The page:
Recently, I was asked to give a ten minute talk on transitions in education, and their impact on students with ADHD. Specifically, I was asked to address the transition from Primary school to high school, and from school to the tertiary education system. Both are huge topics. I promised to write about it here for those who weren’t able to attend. Here’s what I said in 10 minutes:
The first thing to remember is that any transition is challenging for anybody with ADHD. For example walking into the family home after a day at the office, awake to asleep, asleep to awake and out the door by a certain time. These situations require re-focusing strategies and are full of distractions.
The bigger the transition, the bigger the challenge, the wider the gap. For example, having your first baby, changing jobs, moving house – these require re-focusing AND new skillsets. Not to mention the emotions that come into play and complicate matters considerably.
In the education arena there are challenging transitions each day – the transition from one activity to the next in the classroom – from the playground to the classroom – from one classroom and teacher to the next. Then there are the big transitions mentioned above – primary to high school, and school to uni, college or TAFE. How can you help you child to negotiate these?
- Teach about your child first and ADHD second. Do not allow ADHD to define them. And remember that everybody’s ADHD is unique, depending on their co-existing condition, personality, etc. Help you child find and focus on his or her strengths – they could take the VIA Strengths & Virtues quiz at: www.authentichappiness.org
- Help your child learn how he or she processes information, as opposed to pigeon-holing them into a particular learning style. Processing styles are situational, so what works in the classroom need not necessarily be effective at home. Try everything when you are studying – fidget – talk – sing – listen – write.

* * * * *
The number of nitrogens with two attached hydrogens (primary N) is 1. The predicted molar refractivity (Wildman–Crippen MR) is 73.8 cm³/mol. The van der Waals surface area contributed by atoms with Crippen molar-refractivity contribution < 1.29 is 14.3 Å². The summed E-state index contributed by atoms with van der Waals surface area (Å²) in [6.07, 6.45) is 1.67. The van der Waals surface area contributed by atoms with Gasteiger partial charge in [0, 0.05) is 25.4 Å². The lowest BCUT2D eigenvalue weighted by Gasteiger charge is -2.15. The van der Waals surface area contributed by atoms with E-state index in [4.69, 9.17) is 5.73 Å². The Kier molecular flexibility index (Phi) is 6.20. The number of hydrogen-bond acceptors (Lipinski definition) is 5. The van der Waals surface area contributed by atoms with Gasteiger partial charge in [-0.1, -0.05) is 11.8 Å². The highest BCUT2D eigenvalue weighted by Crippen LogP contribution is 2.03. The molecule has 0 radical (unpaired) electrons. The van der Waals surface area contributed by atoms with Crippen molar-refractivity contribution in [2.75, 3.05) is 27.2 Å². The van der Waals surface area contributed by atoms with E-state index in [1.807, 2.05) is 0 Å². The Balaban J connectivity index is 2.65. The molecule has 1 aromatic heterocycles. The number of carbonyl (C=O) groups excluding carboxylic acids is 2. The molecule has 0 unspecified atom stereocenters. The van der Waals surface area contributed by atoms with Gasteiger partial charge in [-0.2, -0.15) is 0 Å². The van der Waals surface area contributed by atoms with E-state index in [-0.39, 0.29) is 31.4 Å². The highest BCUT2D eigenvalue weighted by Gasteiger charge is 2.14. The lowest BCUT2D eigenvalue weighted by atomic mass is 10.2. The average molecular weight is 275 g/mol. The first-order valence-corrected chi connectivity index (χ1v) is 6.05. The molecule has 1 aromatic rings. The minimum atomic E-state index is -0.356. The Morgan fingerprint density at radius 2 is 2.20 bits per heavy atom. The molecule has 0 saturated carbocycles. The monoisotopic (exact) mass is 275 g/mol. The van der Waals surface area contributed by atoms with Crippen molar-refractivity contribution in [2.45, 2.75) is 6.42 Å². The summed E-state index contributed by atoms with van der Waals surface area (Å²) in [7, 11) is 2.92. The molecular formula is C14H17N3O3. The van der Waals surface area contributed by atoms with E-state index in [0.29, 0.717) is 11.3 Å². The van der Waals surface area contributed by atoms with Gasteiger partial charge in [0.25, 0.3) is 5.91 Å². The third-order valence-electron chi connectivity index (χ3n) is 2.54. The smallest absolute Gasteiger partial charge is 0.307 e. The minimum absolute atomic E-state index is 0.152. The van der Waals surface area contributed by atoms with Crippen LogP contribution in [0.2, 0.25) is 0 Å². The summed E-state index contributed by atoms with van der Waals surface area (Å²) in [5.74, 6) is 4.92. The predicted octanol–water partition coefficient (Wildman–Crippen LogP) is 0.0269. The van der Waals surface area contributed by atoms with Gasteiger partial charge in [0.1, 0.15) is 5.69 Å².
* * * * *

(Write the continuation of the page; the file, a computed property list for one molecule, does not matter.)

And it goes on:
- Teach you child to Pause and Plan – Russell Barkley’s work has shown that people with ADHD have impairments in the Executive Functions of their brains. ADHD is not about not Knowing – it’s about not doing what you know you should do at that point of performance. The ability to pause will help to create better choices for them.
- Take the load off Working Memory. Make time and plans visible. Develop routines and practise them until they are automatic.
- Work the system – if fidgeting helps you, find a way to fidget discreetly in the classroom. If planning an essay stops you in your tracks, allow the essay to flow freely – and write the plan afterwards.
Moving to High School:
- Don’t expect the worst. Many students thrive
- Get the timetable early if possible. Visit the school alone with your child and rehearse. Find their classrooms, locker, the bathrooms and cafeteria. Rehearse any public transport together – and then have your child rehearse it alone.
- If necessary, get your child to wear the new uniform before school starts. Some children are very sensitive to fabrics against their skin
- Talk to the teachers & ask them to talk to you. Be a team member – not an adversary. Don’t assume they will receive any info about your child if you don’t give it to them.
- Establish homework routine immediately and only allow electronics as a reward.
Moving to Uni or TAFE
- This coincides with a Transition to adult medical services. When you are less involved with your child’s treatment, create a village of adults your child trusts.
- Help your child to negotiate the red tape that accompanies the start of the academic year and set up their student account
- Register as a student with a disability. Ensure that they are able to provide the counsellors with the best info possible – Do encourage your child to speak to lecturers and tutors.
- Take advantage of the flexible learning opportunities in the tertiary system. Lectures are often recorded, enabling students to listen to them later in a distraction-free environment.
- Expect overwhelm and do not give up when it hits.